Reducing domestic energy consumption: a user-centred design approach
conference contributionposted on 13.11.2012 by Garrath Wilson, Tracy Bhamra, Debra Lilley
Any type of content contributed to an academic conference, such as papers, presentations, lectures or proceedings.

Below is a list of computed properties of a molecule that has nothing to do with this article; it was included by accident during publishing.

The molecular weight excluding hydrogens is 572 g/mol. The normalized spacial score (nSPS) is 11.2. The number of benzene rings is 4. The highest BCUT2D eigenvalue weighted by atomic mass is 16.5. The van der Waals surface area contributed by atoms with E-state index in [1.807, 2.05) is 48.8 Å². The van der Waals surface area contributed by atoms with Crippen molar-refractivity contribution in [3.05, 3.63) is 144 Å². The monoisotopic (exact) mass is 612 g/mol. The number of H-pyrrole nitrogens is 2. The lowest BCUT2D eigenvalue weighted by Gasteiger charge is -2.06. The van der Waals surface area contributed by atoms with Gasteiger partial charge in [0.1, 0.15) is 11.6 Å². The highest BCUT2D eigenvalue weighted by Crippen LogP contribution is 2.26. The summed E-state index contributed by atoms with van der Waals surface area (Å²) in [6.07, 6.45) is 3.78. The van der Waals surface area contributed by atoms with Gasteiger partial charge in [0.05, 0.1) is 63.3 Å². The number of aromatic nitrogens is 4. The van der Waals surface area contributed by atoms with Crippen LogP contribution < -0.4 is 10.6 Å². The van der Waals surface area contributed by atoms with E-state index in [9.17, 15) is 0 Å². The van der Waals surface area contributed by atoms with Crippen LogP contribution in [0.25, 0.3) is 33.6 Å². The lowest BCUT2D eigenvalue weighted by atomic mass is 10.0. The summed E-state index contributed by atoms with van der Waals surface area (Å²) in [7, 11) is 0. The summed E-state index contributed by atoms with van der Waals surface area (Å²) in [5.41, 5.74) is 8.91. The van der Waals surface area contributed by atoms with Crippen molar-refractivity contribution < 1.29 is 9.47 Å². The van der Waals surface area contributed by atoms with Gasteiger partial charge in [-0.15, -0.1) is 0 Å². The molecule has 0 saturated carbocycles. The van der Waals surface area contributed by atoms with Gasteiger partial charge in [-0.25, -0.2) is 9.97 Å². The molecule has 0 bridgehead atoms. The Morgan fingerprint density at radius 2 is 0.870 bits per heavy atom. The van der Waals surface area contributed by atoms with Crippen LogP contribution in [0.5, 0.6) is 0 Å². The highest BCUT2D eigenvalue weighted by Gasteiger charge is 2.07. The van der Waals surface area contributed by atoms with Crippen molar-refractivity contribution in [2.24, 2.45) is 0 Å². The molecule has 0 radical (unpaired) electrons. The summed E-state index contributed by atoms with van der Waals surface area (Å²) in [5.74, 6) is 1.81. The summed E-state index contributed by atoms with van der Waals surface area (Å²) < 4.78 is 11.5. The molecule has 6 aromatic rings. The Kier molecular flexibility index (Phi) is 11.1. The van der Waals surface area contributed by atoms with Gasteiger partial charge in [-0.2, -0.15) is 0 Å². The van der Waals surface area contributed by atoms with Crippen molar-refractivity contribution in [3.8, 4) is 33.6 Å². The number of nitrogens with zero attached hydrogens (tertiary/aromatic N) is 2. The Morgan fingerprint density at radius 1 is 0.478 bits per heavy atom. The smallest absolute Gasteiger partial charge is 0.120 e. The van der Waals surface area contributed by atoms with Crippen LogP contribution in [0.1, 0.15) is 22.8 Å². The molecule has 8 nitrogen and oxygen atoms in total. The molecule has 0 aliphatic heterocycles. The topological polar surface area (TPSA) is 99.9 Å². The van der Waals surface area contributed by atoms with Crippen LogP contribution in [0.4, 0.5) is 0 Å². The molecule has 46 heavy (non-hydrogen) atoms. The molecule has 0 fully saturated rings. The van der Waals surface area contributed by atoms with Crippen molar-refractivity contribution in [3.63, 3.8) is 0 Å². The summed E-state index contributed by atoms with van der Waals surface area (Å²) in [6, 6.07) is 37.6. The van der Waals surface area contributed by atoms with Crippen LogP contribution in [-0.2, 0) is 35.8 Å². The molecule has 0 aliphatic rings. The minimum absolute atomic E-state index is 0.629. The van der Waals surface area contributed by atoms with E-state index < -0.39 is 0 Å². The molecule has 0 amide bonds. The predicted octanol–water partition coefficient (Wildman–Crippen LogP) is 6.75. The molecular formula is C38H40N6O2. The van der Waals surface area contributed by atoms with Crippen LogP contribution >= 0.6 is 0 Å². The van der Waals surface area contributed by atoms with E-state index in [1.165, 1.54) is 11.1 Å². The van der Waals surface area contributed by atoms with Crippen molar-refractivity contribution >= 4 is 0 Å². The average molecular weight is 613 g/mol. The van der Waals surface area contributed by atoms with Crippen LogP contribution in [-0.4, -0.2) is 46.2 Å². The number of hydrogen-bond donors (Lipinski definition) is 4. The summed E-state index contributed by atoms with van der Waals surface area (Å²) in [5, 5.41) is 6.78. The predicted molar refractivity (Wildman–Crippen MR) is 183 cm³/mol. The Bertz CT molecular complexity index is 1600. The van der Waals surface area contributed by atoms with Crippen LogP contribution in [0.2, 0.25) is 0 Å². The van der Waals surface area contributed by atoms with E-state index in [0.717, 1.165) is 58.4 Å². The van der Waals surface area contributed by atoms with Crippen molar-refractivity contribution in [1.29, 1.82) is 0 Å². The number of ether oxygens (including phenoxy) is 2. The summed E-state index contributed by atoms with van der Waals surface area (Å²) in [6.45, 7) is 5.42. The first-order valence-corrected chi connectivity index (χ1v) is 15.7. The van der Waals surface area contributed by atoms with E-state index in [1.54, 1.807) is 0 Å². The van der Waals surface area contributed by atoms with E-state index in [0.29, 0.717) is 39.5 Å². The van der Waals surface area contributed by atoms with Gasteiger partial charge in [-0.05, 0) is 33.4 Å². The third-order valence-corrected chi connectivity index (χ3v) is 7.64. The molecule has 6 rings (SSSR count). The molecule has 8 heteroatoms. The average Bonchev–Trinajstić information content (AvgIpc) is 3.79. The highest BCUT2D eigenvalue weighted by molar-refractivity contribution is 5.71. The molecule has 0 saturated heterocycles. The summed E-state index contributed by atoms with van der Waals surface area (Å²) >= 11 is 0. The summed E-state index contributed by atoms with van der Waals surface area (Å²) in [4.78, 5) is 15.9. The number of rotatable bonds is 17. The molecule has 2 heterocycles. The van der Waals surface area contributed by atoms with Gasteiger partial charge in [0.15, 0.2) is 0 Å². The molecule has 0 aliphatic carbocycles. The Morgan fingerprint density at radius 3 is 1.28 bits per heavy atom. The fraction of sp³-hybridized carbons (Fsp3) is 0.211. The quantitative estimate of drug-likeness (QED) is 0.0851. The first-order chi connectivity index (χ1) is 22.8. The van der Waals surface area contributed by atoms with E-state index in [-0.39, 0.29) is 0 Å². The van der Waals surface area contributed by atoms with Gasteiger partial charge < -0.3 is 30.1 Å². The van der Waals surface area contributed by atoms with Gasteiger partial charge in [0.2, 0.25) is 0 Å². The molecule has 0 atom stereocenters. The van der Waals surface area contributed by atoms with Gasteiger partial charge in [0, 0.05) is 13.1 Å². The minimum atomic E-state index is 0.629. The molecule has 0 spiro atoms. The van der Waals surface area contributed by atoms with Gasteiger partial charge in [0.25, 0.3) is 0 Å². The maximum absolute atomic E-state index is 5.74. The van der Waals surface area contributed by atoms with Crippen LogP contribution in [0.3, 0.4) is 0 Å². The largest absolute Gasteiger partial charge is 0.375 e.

Energy use within the UK domestic sector is on the increase, causing significant environmental and social stresses. This increase in energy consumption is not only due to the rising proliferation of technological devices within the home, but also to their context of use, and the behaviours and habits attributed to and enacted through their operation. To reduce energy consumption we need to engage with householders in meaningful and effective ways to prompt more efficient behaviour. This paper examines the role of design in influencing a change in energy using behaviours within the context of social housing. Drawing upon the findings of an interdisciplinary literature review the authors outline the impact of domestic comfort practices on energy use. The emerging field of Design for Sustainable Behaviour is mapped out with relevant behaviour models and theories, and factors which could inform the development of design interventions to promote energy reducing comfort practices in social housing are discussed. The paper concludes with an evaluation of the types of interventions which could prove effective in reducing energy consumption in social housing whilst still delivering comfort.